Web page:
- A ruthlessly sharp blade with a mirror polish that is angled at a staggering 13-15 degrees.
- Tapered blade for dexterity and durability.
- This paring knife is low in maintenance and cleans quite easily.
- The sanitary build of this knife makes it perfect for busy kitchens.
- If you’re looking for a paring knife set, an individual knife like this might not do justice to your culinary needs.
- If you prefer using vegetable peelers/potato peelers, a paring knife might not be the perfect fit. But, this versatile knife can be used for your other culinary needs.
This Y peeler is perfect for peeling through fresh ginger roots. The locking system on the blade is all you need for a safe peeling process. Whether it’s garnishing or crafting shavings of nutmeg or lemon zest, this peeler can do it all.
- The blades are perfect for both, left and right-handed cooks.
- The blades on this peeler are stain-resistant.
- The G10 handle is designed for wet environments, so it’s perfect for both, home cooks, and seasoned chefs.
- If you prefer using paring knives, this Y peeler might not be used till its best potential.
- You may prefer swivel peelers over Y peelers.
The precision on this chef’s knife is exceptional, to say the least. Made with Japanese AUS-10V super steel cutting core for a robust chopping experience. The blade is made with 66 layers of high-carbon stainless steel and is resistant to stains.
- The blade has a mirror-like polish for all the balance you need.
- Nitrogen-cooled blade for phenomenal dexterity and resistance to corrosion.
- Superior blade length if you mince or grate gingers, garlic, and shallots regularly.
- If you’re a home cook just stepping into the culinary world, the length of this knife might seem a smidge intimidating.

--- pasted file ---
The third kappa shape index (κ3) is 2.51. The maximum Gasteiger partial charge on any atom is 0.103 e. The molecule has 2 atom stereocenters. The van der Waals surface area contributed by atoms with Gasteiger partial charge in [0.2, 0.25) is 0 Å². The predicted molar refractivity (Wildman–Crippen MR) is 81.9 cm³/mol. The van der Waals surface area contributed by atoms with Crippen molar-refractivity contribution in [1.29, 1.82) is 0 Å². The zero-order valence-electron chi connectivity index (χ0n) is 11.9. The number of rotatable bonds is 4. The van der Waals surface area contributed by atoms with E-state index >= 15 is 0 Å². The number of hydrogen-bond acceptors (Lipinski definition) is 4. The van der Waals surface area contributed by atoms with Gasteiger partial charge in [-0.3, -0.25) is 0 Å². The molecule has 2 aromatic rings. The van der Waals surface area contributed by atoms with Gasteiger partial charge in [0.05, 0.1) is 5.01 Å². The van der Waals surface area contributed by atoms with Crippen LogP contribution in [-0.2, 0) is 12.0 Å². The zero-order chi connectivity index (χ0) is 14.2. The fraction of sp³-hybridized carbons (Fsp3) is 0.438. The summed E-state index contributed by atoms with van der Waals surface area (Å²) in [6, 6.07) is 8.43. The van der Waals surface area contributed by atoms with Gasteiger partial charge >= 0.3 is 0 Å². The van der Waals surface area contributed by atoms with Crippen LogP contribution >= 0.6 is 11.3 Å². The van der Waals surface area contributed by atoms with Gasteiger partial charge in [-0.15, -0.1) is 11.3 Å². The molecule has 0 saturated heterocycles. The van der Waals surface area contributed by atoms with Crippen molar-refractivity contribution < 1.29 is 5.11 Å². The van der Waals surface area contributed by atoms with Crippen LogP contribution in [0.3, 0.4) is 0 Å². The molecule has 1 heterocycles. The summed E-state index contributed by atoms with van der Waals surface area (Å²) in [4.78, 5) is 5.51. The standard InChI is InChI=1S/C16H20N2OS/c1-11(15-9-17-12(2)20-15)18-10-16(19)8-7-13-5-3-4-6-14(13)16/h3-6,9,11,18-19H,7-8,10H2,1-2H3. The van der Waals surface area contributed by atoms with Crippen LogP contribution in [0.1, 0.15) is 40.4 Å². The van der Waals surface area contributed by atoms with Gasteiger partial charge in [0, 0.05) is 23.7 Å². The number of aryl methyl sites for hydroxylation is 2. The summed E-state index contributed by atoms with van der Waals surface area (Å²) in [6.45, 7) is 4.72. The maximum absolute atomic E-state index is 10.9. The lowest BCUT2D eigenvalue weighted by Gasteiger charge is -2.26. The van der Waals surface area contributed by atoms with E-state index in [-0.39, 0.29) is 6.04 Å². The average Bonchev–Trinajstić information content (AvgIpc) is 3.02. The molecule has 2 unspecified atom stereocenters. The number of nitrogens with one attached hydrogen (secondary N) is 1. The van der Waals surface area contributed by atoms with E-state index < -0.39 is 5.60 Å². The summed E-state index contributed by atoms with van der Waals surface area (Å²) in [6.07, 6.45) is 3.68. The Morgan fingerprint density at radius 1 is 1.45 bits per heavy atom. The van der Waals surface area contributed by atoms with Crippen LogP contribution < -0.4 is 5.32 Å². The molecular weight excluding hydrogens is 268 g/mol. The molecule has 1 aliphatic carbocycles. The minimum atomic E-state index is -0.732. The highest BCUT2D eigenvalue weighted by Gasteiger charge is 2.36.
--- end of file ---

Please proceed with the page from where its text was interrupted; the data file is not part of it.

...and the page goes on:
- For folks who have a set budget for kitchenware, this knife may be priced on the higher end.
4. Frequently Asked Questions
Do you grate ginger with the skin on?
While ginger skin is edible, most folks leave the skin out. This is completely up to you.
Should ginger be peeled before grating?
You can peel ginger skin off if that’s how you like it. In some parts of the world, ginger is eaten with the skin on. But, if you want to make a ginger paste, peeling the skin would be ideal.
How do you prepare fresh ginger to grate?
If you’re using frozen ginger, dunk it in warm water for a couple of minutes. If you want to grate ginger, always use the roots that are at room temperature.
Should I chop or grate ginger?
If you want to cook food with ginger as a spice, it’s best to chop. If you want to make a ginger paste or use it as a garnish, grating it is the way to go.
Which side of grater to use for ginger?
For ginger, it's best to use the fine side of a grater. This side, often called the fine or small grater, produces tiny, uniform shreds of ginger that easily blend into recipes. It's ideal for adding ginger flavor without any fibrous or chunky texture. This side of the grater is especially useful for dishes where a subtle ginger taste is desired.
How do you grate garlic and ginger?
To grate garlic, peel a clove, then rub it against a fine grater's surface or use a microplane. For ginger, peel the skin and use the smaller side of the grater. Hold the grater at a slight angle and rub the ginger across it, applying gentle pressure. Collect the grated pieces from the grater's underside.